In her opposition to the defendant's motion to dismiss, the plaintiff, for the first time in this case, asks the Court to " disturb[] the unfair, arbitrary and capricious ruling by the Army Board [for Correction of Military Records (" Army Board" )] . . . to not strike the unsubstantiated comments or to not remove the entire document from [her] record." Pl.'s Opp'n at 4; see also id. at 7 (" [T]he Court should disturb the decision of the [Army Board] . . . not to strike or entirely remove the [DA Form 5374]" from her record). The defendant correctly notes in response, Def.'s Reply at 12, that the plaintiff failed to request that the Court review any Army Board decisions in either her complaint or her amended complaint.

It is a well-established principle of law in this Circuit that a plaintiff may not amend her complaint by making new allegations in her opposition brief. See Larson v. Northrop Corp., 21 F.3d 1164, 1173-74, 305 U.S.App.D.C. 416 (D.C. Cir. 1994) (affirming district court's grant of summary judgment in favor of defendant where plaintiff " failed to plead" a new cause of action, " raised the issue for the first time in his opposition to . . . [the defendant's] motion," and had not adequately pleaded the new cause of action in his complaint). Furthermore, the Court cannot envision how it could order the Army Board to amend the plaintiff's military record to remove the statements at issue given the Board's " determin[ation] that the performance evaluation containing the adverse statement was not in [the plaintiff's] personnel file so there was no basis to change her records." Compl., Ex. 23 (July 30, 2009 Army Board for Correction of Military Records, Record of Proceedings) at 4, 8. Finally, the plaintiff's claim, even if submitted as a proper amendment of her complaint, would be barred by the doctrine of res judicata. See Budik II, 949 F.Supp.2d at 30-33 (dismissing the plaintiff's claim for correction of her military record), aff'd, 2013 WL 6222903, at *1 (" Appellant has not shown that the refusal of the Army Board for the Correction of Military Records to remove an unfavorable comment was arbitrary, capricious, contrary to law, or unsupported by substantial evidence." ). The Court therefore denies the plaintiff's requests to " disturb the decision" of the Army Board.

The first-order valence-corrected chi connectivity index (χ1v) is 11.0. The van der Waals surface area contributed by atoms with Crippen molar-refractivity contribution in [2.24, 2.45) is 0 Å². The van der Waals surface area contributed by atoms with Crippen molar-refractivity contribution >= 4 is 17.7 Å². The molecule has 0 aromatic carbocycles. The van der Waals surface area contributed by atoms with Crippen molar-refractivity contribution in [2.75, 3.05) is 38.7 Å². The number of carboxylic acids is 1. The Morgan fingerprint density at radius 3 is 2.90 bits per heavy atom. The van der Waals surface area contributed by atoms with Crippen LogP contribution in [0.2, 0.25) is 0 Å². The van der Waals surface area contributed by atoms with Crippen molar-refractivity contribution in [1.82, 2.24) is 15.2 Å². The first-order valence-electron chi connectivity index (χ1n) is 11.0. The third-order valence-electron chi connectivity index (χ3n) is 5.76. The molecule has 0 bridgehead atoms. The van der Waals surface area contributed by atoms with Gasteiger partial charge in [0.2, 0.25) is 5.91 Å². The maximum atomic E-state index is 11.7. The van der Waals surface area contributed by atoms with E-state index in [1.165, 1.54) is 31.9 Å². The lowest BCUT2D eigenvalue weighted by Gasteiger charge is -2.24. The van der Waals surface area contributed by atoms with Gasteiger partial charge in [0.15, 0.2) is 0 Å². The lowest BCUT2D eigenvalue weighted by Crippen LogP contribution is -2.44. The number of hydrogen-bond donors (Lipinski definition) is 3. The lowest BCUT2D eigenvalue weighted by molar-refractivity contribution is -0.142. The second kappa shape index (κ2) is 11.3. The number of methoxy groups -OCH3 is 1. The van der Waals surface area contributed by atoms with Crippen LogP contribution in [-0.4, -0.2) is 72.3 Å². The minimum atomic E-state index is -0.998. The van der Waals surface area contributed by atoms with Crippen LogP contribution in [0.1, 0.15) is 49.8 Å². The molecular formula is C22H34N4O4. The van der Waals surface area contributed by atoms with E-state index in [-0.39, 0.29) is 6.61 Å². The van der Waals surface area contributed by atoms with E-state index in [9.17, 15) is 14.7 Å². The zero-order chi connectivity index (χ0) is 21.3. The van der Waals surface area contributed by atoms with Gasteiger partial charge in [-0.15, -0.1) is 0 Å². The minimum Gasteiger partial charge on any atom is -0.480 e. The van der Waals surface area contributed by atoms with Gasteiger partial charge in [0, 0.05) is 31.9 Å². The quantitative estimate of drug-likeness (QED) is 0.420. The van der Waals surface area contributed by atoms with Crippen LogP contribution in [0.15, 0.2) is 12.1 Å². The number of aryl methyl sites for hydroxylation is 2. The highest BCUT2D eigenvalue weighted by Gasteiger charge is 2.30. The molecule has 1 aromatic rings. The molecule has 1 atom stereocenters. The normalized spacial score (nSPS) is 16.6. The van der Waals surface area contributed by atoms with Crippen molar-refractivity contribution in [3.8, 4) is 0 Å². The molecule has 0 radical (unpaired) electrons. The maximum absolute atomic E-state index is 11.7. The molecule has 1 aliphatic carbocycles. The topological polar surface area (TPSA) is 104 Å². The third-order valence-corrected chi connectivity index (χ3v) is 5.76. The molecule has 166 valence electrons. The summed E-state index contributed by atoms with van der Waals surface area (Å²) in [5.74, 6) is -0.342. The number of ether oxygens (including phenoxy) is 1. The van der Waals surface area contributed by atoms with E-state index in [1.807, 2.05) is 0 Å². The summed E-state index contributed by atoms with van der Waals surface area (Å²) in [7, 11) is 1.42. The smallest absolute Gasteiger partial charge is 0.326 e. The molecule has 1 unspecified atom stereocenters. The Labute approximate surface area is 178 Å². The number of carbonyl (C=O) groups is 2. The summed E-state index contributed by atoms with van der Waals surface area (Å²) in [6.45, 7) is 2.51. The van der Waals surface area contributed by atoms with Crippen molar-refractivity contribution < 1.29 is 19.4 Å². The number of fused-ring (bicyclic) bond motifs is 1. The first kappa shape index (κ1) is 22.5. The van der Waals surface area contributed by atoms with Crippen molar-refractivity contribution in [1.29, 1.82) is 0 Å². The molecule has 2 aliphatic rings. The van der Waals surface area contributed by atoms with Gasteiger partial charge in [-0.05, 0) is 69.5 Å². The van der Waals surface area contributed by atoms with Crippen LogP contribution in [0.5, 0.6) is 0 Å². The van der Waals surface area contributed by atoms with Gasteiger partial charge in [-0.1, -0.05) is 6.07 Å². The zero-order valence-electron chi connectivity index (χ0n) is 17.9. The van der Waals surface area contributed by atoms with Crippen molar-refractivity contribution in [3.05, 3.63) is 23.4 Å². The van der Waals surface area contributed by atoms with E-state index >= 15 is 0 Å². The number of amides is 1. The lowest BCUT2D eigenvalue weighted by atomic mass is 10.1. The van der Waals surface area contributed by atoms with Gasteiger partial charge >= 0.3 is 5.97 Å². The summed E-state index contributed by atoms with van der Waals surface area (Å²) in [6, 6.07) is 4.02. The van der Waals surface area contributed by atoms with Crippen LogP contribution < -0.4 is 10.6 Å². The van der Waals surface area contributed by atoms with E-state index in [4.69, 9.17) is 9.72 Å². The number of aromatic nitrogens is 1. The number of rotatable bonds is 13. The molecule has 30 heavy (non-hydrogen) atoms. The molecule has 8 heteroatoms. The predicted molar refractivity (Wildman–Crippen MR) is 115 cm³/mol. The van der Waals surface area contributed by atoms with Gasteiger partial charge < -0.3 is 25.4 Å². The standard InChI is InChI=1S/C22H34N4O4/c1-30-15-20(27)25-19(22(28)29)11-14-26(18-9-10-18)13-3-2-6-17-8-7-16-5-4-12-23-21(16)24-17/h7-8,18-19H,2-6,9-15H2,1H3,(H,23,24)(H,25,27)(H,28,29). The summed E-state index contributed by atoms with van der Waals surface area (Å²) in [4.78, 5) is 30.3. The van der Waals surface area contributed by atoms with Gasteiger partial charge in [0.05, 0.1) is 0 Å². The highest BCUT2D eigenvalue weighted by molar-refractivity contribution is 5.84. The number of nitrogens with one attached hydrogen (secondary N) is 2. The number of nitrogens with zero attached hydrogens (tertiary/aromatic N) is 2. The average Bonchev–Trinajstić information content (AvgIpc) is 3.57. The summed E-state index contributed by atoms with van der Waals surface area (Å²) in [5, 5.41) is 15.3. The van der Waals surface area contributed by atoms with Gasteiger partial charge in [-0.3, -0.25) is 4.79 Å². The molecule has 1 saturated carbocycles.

IV. CONCLUSION

For the foregoing reasons, the Court will grant the defendant's Motion to Substitute the United States and Dismiss.[6]

SO ORDERED.